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Polynesia. The Hidden Paradise

Sezione 1
Sezione 2

Tahiti, Beaches

James Cook. 1769


I was the captain of a ship

embarked on a scientific voyage in the Pacific Ocean.
The purpose of my voyage was to observe and record the transit of Venus in front of the Sun, which would help in determining the distance between the Earth and the Sun. I studied astronomy and previously worked in Newfoundland, Canada, where I used to conduct scientific eclipse observations.
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By obtaining a precise estimate of the time between the beginning and end of the eclipse, and comparing these results with the time at a known location in England, it was possible to calculate the longitude of the observation site in Newfoundland. So there I was, in the middle of the Pacific, looking for land,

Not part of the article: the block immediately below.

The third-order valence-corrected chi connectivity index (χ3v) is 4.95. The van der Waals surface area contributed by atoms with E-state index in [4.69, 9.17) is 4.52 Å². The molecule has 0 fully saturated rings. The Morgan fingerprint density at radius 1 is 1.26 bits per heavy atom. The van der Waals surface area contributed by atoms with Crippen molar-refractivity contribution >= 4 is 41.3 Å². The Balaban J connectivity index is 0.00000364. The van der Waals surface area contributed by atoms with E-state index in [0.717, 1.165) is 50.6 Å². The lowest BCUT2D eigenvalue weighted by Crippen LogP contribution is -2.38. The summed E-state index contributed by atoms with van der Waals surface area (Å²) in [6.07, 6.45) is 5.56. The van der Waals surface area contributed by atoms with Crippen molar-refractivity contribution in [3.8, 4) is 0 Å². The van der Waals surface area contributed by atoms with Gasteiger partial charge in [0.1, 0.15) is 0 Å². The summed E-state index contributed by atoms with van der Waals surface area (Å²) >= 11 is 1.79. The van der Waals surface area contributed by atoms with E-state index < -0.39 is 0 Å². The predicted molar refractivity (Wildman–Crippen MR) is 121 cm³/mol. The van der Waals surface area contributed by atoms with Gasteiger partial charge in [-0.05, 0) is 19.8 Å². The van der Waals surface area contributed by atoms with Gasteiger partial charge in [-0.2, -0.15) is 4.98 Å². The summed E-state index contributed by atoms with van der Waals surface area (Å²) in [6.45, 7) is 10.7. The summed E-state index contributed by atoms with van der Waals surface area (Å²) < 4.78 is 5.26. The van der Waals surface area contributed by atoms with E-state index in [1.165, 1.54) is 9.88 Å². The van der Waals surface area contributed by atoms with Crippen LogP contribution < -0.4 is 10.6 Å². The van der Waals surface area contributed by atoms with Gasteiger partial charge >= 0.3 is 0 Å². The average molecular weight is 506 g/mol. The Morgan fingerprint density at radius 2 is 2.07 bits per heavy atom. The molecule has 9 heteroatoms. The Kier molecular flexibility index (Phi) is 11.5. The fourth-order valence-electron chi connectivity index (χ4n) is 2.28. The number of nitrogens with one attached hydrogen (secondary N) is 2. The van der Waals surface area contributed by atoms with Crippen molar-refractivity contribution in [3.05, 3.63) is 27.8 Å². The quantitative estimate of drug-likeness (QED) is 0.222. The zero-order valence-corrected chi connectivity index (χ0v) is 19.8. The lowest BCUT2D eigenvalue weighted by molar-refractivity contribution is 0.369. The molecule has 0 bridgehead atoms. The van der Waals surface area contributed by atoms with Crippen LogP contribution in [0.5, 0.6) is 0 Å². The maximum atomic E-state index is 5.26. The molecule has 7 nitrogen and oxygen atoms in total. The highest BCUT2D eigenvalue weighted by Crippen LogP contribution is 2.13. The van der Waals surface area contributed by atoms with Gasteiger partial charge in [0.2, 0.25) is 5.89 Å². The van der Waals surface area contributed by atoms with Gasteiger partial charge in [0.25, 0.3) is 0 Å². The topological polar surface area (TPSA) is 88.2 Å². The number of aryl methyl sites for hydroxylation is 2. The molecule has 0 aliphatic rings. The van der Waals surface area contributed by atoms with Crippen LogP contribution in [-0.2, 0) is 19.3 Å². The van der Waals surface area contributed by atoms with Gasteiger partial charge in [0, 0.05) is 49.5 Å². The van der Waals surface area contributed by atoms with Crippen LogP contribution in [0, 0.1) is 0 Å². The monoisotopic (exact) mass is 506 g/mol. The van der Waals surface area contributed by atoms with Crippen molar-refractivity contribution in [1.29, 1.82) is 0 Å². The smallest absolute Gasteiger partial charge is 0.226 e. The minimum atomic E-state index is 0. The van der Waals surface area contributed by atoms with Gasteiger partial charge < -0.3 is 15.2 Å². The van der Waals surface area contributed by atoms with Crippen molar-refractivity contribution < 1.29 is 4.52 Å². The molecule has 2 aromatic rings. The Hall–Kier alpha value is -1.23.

when I saw it in the distance. I arrived in Tahiti, the largest of the eastern islands of the French Polynesian archipelago, located in the middle of the Pacific Ocean. A true paradise; the island had been formed by the activity of a volcano and this could be seen from the colour of its high mountains.

The transparent blue water made it possible for us to distinguish the coral reef that surrounded us. As soon as we touched land, I started to plan for the eclipse observation. The eclipse was of rare beauty and being able to see it from this wonderful corner of our planet made it all the more impressive.
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Sezione 3

Go back to this place


Tahiti, Beaches

James Cook. 1769

Go on to the next place


Tobias Furneaux. 1773

New Zealand, Queen Charlotte Sound

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